Existing and Future Traffic Data: Significant Increases Within City Standards
The Planning Commission will receive a city mobility report and presentation at its meeting this Thursday, July 2nd.
The 2020 Citywide Circulation Phasing Analysis Report, as it is formally known, is currently available for public review and was prepared by LSA Consultants in coordination with city staff, as well as a Task Force with representatives from the Finance, Planning and Transportation Commissions, FivePoint, and the Irvine Company. The last comprehensive report of this kind was conducted in 2012.
The report evaluated existing and future traffic data and recommended improvements for citywide roadways and intersections over the next five years, studying an area which included 250 intersections and 510 roadway segments. The robust analysis methodology included traffic counts, trip generations, land use, and socioeconomic data. Some notable findings are highlighted below:
LAND USE CATEGORIES EXPECTING SIGNIFICANT GROWTH
- Great Park (K‐12): 154.50% increase in students
- Research and Development: 159.90% increase in size
- Great Park Parking: 180.40% increase in spaces
- Extended Stay Hotel: 208.90% increase in rooms
- Community College: 387.10% increase in size (Irvine Valley College, Concordia University, Chapman University)
All roadway segments are projected to be operating within the standards established by the City over the next five years. Here is a look at the most heavily utilized roadways, comparing existing traffic counts with future traffic counts based on forecasting models.
ROADWAY SEGMENT ANALYSIS
The east‐west roadways anticipated to be the most heavily utilized (ADT = average daily traffic):
- Irvine Center Drive: Up to 41,600 ADT, an 8.1% increase from existing conditions (38,500 ADT)
- Alton Parkway: Up to 51,900 ADT, a 12.3% increase from existing conditions (46,200 ADT)
- Irvine Boulevard: Up to 45,400 ADT, a 16.1% increase from existing conditions (39,100 ADT)
- Main Street: Up to 39,400 ADT, a 21.2% increase from existing conditions (32,500 ADT)
- Barranca Parkway: Up to 45,500 ADT, a 28.9% increase from existing conditions (35,300 ADT)
The north-south roadways anticipated to be the most heavily utilized (ADT = average daily traffic):
- MacArthur Boulevard: Up to 68,000 ADT, a 1.9% increase from existing conditions (66,700 ADT)
- Bake Parkway: Up to 78,200 ADT, a 9.4% increase from existing conditions (71,500 ADT)
- Jamboree Road: Up to 92,900 ADT, a 10.7% increase from existing conditions (83,900 ADT)
- Culver Drive: Up to 64,300 ADT, a 12.0% increase from existing conditions (57,400 ADT)
- Jeffrey Road: Up to 65,500 ADT, a 16.1% increase from existing conditions (56,400 ADT)
- University Drive: Up to 61,500 ADT, a 31.4% increase from existing conditions (46,800 ADT)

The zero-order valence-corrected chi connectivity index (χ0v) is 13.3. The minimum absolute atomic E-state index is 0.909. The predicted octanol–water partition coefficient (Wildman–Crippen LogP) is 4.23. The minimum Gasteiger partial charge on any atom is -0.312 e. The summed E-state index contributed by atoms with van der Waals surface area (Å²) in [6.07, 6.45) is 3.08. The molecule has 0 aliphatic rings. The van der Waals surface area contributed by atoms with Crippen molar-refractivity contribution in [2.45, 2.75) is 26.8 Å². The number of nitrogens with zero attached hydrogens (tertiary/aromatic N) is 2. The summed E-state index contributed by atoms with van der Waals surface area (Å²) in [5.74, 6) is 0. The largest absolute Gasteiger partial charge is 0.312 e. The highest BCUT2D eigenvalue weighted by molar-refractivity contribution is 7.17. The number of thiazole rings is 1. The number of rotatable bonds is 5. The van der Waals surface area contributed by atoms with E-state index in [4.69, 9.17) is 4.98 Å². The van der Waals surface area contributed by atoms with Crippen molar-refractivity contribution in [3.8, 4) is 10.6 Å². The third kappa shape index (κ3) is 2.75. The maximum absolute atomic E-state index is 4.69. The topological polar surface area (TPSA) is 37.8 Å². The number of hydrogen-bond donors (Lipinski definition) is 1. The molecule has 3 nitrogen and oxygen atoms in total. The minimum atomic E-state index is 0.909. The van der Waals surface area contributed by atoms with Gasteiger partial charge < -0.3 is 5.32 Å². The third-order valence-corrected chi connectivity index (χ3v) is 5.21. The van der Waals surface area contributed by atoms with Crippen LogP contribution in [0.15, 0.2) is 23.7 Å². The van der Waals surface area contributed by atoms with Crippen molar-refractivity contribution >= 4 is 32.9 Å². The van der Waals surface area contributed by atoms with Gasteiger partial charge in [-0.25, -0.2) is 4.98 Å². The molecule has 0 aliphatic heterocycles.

- Sand Canyon Avenue: Up to 64,000 ADT, a 45.8% increase from existing conditions (43,900 ADT)
3 INTERSECTIONS IDENTIFIED FOR IMPROVEMENTS
- Harvard Avenue and Michelson Drive
- Bake Parkway and Jeronimo Road
- Jamboree Road and Portola Parkway
The Planning Commission meets this Thursday, July 2nd at 5:30pm. Here is a link to the staff report with this agenda item.
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Sylvia WalkerJuly 3, 2020 at 2:55 pm
A Short Review of Irvine Planning Commission’s Vote on Restricting Pedestrian Access in Lambert Ranch:
We need walkable communities for all. So I was disappointed to see the Irvine Planning Commission vote 4-1 tonight to allow Lambert Ranch to install access gates that would prevent pedestrians who are other than Lambert Ranch residents from walking through Lambert Ranch. Lambert Ranch already has car-access restrictions.
At one time, the Irvine city council had made the decision to disallow pedestrian access restrictions in Irvine communities. However, it seems that that is not the case now. Also, I came in late to the planning commission meeting, so I missed some things. However, I think that it was stated that an historical marker is in Lambert Ranch; the public should have access to any historical markers.
After a respectful and thoughtful discussion, a 24/7 pedestrian restriction was approved. Chair Smith (Shea appointee) and Commissioner Huang (Khan appointee) were the strongest supporters of a 24/7 restriction.Their votes were mostly based on private property rights; Commissioner Huang also mentioned quality of life for the Lambert Ranch residents.
Commissioner Nirschl (Fox appointee) stated that he would agree to a nighttime pedestrian restriction but could not agree with the 24/7 restriction. Nirschl made some thoughtful counters to the points brought up by those in support of the pedestrian restrictions for the area. Among them was that the homebuyers knew the conditions as far as pedestrian access to the area when they bought the property.
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